At least 25 migrants who have been waiting in Mexico for months while they seek asylum in the U.S. have been allowed into the country, part of the Biden administration efforts to roll back the Trump-era policy known as "Remain in Mexico."
The policy required asylum-seekers to stay south of the border until their U.S. immigration court hearings.
The asylum-seekers tested negative for Covid-19 in Mexico and were taken to San Diego hotels to quarantine before they take a plane or a bus to their final destinations in the U.S., said Michael Hopkins, chief executive officer of Jewish Family Service of San Diego, which is playing a support role as part of a coalition of nongovernmental groups called the San Diego Rapid Response Network.
Officials granted the asylum-seekers notices to appear in court upon entrance.
The U.S. is expected to allow entry to 25 people a day through the San Diego port of entry as long as they have active court cases under the “Remain in Mexico” program, according to Hopkins. While authorities have the capacity to process up to 300 asylum-seekers a day at the San Diego border crossing, he said it's unclear if they will change the target of 25 a day.
Starting next week, more asylum-seekers will be allowed into the U.S. through two Texas ports of entry in El Paso and Brownsville.
About 25,000 people have active cases under the "Remain in Mexico" program and hundreds of others are appealing decisions in court. The program, officially known as the Migrant Protection Protocols, exposed people to violence in Mexican border cities and made it extremely difficult for them to find lawyers and communicate with U.S. courts about their cases.
"Desperate" for answers
As the Biden administration continues to return the asylum system to the way it worked for decades, there are unanswered questions, including how Central Americans who returned home will get back to the U.S.-Mexico border. It's also unclear how long it will take to work through all the cases, with the oldest cases going first.
“We don’t have any information,” Delis Alvarez, an immigrant from Honduras, told Telemundo 20. “I’m desperate because they keep changing my dates and I’m not getting any answers." Alvarez said she arrived in Mexico with her daughters two years ago and has not yet secured asylum after showing up to three court dates.
A total of roughly 70,000 asylum-seekers were part of the program since it started in January 2019, but asylum-seekers whose cases were dismissed or denied are not eligible to return to the country. U.S. officials have not ruled out the possibility of offering some form of relief for them later on.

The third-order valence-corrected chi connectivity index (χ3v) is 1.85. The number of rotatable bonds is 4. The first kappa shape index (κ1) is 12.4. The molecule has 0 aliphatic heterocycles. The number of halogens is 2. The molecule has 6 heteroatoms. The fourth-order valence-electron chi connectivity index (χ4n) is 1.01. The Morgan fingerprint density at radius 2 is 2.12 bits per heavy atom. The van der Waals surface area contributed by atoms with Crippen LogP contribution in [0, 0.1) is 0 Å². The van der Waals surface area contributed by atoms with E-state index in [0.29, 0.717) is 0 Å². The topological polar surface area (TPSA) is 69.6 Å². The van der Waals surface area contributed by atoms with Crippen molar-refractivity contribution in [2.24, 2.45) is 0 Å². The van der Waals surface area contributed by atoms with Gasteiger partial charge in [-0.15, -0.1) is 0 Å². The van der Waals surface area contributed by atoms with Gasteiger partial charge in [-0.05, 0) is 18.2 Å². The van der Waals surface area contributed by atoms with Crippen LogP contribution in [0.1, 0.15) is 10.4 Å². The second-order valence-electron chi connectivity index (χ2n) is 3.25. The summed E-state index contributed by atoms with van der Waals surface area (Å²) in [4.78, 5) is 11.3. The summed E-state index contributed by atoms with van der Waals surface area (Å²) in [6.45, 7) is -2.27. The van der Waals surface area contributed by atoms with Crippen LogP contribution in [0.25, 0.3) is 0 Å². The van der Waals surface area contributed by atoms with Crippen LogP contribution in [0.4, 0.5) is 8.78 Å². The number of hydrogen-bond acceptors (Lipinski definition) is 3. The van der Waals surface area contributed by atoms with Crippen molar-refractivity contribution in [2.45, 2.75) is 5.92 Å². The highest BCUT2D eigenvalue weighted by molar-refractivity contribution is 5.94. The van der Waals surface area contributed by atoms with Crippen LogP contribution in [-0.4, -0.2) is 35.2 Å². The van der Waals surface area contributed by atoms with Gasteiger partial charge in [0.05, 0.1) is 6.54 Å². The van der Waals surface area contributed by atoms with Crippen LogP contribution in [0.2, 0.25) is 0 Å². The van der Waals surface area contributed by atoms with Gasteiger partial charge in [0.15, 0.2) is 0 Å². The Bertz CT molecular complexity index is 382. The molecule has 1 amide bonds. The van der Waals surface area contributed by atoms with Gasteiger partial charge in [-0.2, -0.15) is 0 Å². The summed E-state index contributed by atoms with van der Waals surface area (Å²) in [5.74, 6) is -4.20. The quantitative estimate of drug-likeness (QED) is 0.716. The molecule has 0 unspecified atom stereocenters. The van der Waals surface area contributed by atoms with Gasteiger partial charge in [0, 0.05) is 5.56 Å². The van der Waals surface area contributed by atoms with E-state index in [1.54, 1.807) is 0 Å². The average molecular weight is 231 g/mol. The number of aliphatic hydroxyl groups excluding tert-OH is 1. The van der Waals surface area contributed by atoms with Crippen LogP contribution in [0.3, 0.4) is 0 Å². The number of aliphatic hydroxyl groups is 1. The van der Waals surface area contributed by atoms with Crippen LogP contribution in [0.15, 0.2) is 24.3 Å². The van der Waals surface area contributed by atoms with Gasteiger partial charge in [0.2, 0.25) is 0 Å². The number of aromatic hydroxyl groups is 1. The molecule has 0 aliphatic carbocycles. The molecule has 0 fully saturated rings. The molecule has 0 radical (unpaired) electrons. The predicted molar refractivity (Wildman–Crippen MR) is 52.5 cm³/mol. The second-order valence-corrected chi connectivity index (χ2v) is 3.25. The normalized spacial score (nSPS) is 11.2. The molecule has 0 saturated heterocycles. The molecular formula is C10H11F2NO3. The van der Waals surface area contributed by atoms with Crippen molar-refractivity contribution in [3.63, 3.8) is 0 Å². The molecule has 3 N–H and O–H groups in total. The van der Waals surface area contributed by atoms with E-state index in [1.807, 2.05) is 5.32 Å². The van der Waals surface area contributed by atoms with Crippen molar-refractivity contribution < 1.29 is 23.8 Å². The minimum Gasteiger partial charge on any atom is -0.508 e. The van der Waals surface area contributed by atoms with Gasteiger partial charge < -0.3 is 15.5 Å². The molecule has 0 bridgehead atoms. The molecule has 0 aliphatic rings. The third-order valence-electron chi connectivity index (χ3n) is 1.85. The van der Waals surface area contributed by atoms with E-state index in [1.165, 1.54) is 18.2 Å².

Despite the program's rollback, U.S. officials are advising people not to come to the U.S.-Mexico border and instead register on a website that the U.N. High Commissioner for Refugees is launching early next week.
Edwin Gomez, who said his wife and 14-year-old son were killed by gangs in El Salvador after he couldn't pay extortion fees from his auto repair shop, was eager to join his 15-year-old daughter in Austin, Texas. She already won asylum and is living with family.
"Who thought this day would come?"
“Who thought this day would come?” Gomez, 36, said Wednesday in Tijuana, Mexico, at a border crossing with San Diego. “I never thought it would happen.”
Across the border from Texas' Rio Grande Valley, Enda Marisol Rivera of El Salvador and her 10-year-old son have been braving below-freezing temperatures this week, snuggling under piles of donated blankets in their makeshift tent of tarps. Their propane gas stove froze, she said. Despite the added hardship from the Arctic blast that hit Texas and northern Mexico, Rivera was in good spirits and closely watching the news.
Rivera was hopeful she would be allowed to come to the U.S., where she could live with her sister in Los Angeles as her case wound through immigration court.
“We have faith in God that we will be allowed in," she said Wednesday. “We have already spent enough time here.”
Nongovernmental organizations will play crucial roles in arranging temporary shelter and transportation once asylum-seekers enter the U.S.
“This problem was years in the making, and they’re trying to find solutions, but they are dealing with things coming up in real time,” said Andrea Leiner, spokeswoman for Global Response Management, which has been providing medical care at the camp in Matamoros. “I do think we need to give a little patience and leeway to sort this out as the actors involved get the plans in place to start doing this in a safe and effective manner.”
But she said everyone is also on edge, especially asylum-seekers.
“People are incredibly hopeful that this is their chance to get across, but there also is a lot of anxiety and fear that somehow if they do the wrong thing and they’re not at the right place at the right time, they might miss out,” Leiner said.